China’s securities regulator announced a number of new measures over the weekend aimed at curbing short selling and stabilizing the country’s struggling stock markets. This comes amid a steep sell-off that has wiped out over $2.3 trillion in market value since a peak in February 2021.
Regulators Suspend Lending of Restricted Shares, Limit Refinancing
On Saturday, the China Securities Regulatory Commission (CSRC) said it would suspend lending on restricted shares starting Monday. This prevents investors from borrowing these shares to then sell them short. The CSRC also directed brokers to limit the amount of refinancing transactions, which can amplify volatility.
These moves expand upon existing restrictions on short selling of certain stocks. Analysts say the new curbs could reduce selling pressure in the near term but likely won’t resolve deeper issues weighing on market sentiment.
“The messaging seems to be aimed at restoring confidence, but determining whether it actually flows through to improved share price performance will be contingent on the broader economic and regulatory environment,” said Cole Akeson, an analyst at Rhodium Group.
Regulators Pressure Funds on Short Selling, Stock Index Futures
China’s securities watchdog has also privately asked mutual funds and other institutional investors to curb short selling of stock index futures, according to sources cited by Bloomberg.
Index heavyweights like Kweichow Moutai Co. and Contemporary Amperex Technology Co. have borne the brunt of selling pressure. Kweichow is down 22% year-to-date, while CATL has plunged 50% from its 2021 peak.
|2022 Peak Value
|Kweichow Moutai Co.
|Contemporary Amperex Technology Co.
Regulators are also discouraging insurers from short selling as they aim to stem market losses across the board. However, critics argue limiting legitimate short selling could store up volatility.
“Because regulators are continuing to clamp down on price discovery mechanisms without addressing weak fundamentals, bearish views are likely to reemerge later on,” said Dexter Roberts, senior fellow at the Atlantic Council.
Recent Rally Quickly Unwound
China’s equity benchmark CSI 300 Index rallied over 7% through Tuesday after Beijing pledged to focus on economic growth and support capital markets. However, the index then slid 5.7% on Wednesday amid a wider risk-off move.
Renewed selling pressure highlights lingering skittishness among investors. Sentiment remains fragile following regulatory crackdowns in 2021 and concerns over China’s property sector crisis.
Adding to weakness are fears of tighter liquidity conditions as the People’s Bank of China struggles to revive credit growth while also supporting the yuan.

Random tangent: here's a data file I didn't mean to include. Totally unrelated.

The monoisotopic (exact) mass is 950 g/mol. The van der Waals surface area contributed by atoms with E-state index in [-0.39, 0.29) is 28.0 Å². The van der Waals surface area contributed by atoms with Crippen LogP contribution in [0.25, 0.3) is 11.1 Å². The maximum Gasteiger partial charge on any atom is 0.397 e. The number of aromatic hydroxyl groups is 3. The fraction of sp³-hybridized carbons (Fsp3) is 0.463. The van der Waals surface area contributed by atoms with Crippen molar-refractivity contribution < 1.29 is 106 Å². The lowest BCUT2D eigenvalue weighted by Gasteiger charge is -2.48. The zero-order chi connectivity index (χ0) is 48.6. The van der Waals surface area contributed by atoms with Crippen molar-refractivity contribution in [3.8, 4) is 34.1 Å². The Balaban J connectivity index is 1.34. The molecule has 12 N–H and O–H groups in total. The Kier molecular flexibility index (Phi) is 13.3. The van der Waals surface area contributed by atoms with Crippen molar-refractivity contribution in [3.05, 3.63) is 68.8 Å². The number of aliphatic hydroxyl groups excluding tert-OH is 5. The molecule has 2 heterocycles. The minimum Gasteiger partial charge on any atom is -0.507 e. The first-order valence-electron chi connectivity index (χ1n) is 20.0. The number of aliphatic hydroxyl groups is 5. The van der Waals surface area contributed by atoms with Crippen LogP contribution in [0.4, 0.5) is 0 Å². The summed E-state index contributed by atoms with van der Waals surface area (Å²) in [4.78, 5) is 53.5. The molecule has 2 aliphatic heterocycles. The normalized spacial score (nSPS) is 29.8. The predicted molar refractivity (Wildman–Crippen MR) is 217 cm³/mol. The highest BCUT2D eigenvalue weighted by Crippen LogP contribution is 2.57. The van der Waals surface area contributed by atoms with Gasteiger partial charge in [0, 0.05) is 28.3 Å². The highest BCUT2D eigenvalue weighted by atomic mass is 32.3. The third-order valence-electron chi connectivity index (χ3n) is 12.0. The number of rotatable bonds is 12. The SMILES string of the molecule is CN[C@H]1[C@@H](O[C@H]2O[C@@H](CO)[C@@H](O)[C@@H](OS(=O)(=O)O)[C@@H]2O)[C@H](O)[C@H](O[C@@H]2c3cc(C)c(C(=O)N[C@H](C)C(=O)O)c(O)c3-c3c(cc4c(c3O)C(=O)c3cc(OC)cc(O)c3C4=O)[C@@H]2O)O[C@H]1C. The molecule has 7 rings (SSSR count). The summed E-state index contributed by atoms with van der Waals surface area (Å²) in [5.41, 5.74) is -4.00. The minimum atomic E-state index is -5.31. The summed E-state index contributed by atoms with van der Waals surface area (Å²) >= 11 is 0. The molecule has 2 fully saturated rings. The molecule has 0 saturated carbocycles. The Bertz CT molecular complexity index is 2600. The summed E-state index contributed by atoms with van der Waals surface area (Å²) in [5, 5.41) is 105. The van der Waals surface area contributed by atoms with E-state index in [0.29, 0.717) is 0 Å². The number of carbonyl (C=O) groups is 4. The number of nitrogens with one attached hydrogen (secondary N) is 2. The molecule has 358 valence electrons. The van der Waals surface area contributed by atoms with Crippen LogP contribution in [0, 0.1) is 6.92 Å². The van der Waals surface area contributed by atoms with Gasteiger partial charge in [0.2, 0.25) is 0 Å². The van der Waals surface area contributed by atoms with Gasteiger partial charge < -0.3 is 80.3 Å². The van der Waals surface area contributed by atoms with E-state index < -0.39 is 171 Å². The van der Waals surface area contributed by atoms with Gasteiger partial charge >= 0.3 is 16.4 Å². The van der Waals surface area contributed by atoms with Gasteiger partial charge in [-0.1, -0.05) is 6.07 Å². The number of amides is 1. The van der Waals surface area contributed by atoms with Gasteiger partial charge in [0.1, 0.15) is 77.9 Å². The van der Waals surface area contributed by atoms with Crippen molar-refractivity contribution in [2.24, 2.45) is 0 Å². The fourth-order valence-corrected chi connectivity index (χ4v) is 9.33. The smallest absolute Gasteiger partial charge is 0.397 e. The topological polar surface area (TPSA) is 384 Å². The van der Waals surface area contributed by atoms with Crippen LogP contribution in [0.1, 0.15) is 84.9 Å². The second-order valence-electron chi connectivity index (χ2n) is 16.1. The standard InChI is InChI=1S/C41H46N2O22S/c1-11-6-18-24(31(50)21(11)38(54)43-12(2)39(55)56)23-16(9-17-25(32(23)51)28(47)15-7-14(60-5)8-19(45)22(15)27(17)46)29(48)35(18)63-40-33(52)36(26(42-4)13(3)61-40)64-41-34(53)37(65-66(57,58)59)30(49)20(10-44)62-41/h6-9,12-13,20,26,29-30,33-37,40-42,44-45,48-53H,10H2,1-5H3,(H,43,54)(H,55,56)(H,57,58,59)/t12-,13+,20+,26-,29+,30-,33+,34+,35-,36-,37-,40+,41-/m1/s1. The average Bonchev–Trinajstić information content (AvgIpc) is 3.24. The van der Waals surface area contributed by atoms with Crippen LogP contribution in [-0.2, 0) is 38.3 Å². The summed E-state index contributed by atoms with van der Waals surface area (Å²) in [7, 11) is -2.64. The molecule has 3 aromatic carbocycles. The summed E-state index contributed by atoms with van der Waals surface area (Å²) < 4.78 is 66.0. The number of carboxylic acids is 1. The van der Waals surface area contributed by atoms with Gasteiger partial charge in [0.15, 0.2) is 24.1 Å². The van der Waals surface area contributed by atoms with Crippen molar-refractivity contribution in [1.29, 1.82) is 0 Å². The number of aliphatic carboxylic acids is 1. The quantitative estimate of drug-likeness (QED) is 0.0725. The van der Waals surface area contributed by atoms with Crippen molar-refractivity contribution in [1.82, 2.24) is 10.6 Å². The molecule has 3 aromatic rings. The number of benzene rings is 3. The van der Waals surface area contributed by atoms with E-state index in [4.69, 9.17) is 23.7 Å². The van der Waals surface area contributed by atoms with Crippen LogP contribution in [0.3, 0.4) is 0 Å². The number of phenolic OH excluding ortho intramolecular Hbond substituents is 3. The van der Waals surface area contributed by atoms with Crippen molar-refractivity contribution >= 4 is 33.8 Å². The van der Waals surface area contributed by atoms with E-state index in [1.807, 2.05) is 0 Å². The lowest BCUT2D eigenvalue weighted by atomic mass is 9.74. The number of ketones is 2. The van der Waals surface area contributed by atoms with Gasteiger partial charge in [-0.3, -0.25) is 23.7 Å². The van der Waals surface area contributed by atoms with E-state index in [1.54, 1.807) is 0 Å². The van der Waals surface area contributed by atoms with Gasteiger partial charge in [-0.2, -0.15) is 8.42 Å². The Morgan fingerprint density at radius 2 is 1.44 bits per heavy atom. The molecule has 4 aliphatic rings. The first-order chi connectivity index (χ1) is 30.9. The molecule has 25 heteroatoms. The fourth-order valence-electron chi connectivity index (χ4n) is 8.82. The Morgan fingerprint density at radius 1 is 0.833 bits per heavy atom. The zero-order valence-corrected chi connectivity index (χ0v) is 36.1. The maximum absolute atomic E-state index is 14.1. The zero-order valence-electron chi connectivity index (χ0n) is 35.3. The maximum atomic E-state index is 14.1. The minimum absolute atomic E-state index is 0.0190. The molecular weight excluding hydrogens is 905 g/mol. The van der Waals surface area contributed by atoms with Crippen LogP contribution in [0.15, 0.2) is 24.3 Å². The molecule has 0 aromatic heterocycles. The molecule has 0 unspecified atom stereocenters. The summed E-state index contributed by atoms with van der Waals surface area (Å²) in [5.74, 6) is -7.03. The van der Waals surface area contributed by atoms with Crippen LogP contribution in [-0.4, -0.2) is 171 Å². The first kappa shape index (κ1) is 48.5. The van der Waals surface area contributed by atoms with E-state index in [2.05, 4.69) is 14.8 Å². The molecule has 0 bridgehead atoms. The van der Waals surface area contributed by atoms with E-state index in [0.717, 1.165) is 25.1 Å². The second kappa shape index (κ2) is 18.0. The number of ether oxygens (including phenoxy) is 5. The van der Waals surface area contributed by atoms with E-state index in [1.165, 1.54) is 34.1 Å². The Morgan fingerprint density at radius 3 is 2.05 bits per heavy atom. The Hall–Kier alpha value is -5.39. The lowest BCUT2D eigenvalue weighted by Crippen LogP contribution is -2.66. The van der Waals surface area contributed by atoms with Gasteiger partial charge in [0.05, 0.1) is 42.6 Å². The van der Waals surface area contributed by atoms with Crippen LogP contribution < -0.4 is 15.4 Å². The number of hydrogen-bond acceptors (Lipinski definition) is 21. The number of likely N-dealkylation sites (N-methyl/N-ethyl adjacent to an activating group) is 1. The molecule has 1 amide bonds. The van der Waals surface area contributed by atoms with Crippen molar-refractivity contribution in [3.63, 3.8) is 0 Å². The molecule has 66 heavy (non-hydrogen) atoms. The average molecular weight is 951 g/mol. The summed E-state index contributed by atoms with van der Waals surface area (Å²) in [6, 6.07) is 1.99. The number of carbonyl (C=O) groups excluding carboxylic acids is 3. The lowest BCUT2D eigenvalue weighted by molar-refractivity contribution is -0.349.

Policymakers Send Reassuring Messages
China’s top securities regulator, Fang Xinghai, said on Friday authorities will crack down on financial crimes this year while making capital markets fairer and more transparent.
Fang added the CSRC will balance market stability with risk prevention, noting extreme volatility harms investor interest.
Other senior officials also pledged support in recent days:
Liu Guoqiang, deputy governor of the People’s Bank of China, said the central bank has room to act and will keep liquidity reasonably ample.
Zou Lan, head of financial markets at the central bank, stated monetary policy would be more forward-looking and flexible.
Analysts say reassuring messages signal authorities’ determination to prevent a market crisis, though ultimately boosting confidence hinges on effectively handling systemic risks around property and local government debt.
Outlook Remains Murky
Though short-term curbs could briefly stem losses, China faces a challenging road to recovery as its economy slows amid persistent drags from COVID-19 policies and global headwinds.
Tighter regulation also continues sidelining private companies and tech giants that have driven past growth.
With markets sitting near lows last seen during the 2015-2016 crash, investors are anxiously monitoring to see whether stabilizing measures gain traction or selling pressure intensifies.
“Much depends on whether investors view the regulatory announcements as sufficient commitment by Beijing to stem the rout,” said Paul Delaney of Asia Research & Consulting. “If bearish momentum overwhelms near-term relief, we could see another leg down.”
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